Dimond: One of the true pleasures of working on Vampirina as songwriters is the specificity of the world. The world that Vee and her family inhabit is one that's unlike any we'd ever seen before. It's spooky, certainly, but there is a great deal of depth, heart, humor and joy within it. Capturing the perfect tone in the songs was a challenge, but one that we were excited to take on. The musical world that we've worked to establish is one that we think audiences will really enjoy.

Kooman: We spent a good deal of time talking about how to create songs that are authentic to this world. We wanted the songs to be fun, tuneful and spooky at the same time. It certainly took some time but I really love the sound we've come up with. Something you can only hear on an episode of Vampirina. :)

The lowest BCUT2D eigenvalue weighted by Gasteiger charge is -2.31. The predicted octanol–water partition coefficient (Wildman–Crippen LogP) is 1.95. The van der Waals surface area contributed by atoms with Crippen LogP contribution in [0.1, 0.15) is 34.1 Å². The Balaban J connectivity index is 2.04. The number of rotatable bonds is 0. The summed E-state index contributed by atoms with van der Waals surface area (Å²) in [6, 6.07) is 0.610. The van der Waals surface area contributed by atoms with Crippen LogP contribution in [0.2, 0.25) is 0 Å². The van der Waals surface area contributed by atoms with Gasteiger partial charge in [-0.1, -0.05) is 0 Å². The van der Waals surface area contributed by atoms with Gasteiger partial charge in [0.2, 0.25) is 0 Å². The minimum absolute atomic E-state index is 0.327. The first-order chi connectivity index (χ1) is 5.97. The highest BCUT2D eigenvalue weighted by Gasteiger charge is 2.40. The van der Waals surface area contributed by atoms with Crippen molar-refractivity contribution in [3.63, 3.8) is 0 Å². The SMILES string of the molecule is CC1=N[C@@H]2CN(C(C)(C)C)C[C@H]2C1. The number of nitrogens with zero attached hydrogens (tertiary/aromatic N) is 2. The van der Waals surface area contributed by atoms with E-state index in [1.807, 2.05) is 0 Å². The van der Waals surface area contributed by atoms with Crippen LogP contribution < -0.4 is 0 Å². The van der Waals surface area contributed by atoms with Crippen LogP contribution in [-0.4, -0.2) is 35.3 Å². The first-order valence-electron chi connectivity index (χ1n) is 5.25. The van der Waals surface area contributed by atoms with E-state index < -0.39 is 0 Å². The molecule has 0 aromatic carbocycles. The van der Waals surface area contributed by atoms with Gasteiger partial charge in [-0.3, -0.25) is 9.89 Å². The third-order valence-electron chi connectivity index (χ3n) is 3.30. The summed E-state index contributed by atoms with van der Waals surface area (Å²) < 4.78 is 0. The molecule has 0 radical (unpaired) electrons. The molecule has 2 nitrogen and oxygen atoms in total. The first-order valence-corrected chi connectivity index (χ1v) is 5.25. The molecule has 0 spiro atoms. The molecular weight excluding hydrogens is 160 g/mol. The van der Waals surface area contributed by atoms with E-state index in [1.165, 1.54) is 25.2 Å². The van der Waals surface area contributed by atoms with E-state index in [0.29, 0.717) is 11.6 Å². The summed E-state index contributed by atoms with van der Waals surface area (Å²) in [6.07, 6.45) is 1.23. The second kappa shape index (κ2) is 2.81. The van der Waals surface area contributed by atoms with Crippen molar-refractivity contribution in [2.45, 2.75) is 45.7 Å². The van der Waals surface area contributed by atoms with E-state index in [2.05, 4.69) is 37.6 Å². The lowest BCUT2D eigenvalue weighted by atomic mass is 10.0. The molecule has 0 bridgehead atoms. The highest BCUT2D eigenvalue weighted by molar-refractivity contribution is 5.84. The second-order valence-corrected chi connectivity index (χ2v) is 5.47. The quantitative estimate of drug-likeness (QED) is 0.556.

Minoui: Vampirina is so rich in its storytelling, its vibrant animation, and its out-of-this-world characters, all of which leaves me with a lot to work with musically. Creator Chris Nee and I discussed the importance of creating a fun musical language, a signature palette of instruments to amplify the magical world of our haunted house friends and one that can be differentiated from the "human world." It was my goal to find a palette that was playful and magical in color and texture. This led me to use a lot of mallets, harpsichord, dulcimers and a whole lot of shimmery bell-like textures to keep the score light and fun for our young audience.